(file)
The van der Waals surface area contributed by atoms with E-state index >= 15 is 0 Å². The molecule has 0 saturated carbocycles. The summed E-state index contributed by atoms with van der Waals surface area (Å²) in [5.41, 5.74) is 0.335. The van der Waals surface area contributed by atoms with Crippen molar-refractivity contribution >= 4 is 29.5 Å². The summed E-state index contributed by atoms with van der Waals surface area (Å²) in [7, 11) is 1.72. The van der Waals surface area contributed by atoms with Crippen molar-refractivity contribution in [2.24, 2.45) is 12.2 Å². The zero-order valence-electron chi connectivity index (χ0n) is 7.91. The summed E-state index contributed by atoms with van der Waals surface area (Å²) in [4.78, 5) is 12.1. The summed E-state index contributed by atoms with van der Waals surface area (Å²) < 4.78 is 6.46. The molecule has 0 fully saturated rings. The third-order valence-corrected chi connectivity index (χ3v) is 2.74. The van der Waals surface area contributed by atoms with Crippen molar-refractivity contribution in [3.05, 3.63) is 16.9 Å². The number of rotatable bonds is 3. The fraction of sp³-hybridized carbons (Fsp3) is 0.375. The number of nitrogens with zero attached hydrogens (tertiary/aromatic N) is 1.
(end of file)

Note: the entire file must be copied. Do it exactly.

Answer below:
The van der Waals surface area contributed by atoms with E-state index >= 15 is 0 Å². The molecule has 0 saturated carbocycles. The summed E-state index contributed by atoms with van der Waals surface area (Å²) in [5.41, 5.74) is 0.335. The van der Waals surface area contributed by atoms with Crippen molar-refractivity contribution >= 4 is 29.5 Å². The summed E-state index contributed by atoms with van der Waals surface area (Å²) in [7, 11) is 1.72. The van der Waals surface area contributed by atoms with Crippen molar-refractivity contribution in [2.24, 2.45) is 12.2 Å². The zero-order valence-electron chi connectivity index (χ0n) is 7.91. The summed E-state index contributed by atoms with van der Waals surface area (Å²) in [4.78, 5) is 12.1. The summed E-state index contributed by atoms with van der Waals surface area (Å²) < 4.78 is 6.46. The molecule has 0 fully saturated rings. The third-order valence-corrected chi connectivity index (χ3v) is 2.74. The van der Waals surface area contributed by atoms with Crippen molar-refractivity contribution in [3.05, 3.63) is 16.9 Å². The number of rotatable bonds is 3. The fraction of sp³-hybridized carbons (Fsp3) is 0.375. The number of nitrogens with zero attached hydrogens (tertiary/aromatic N) is 1.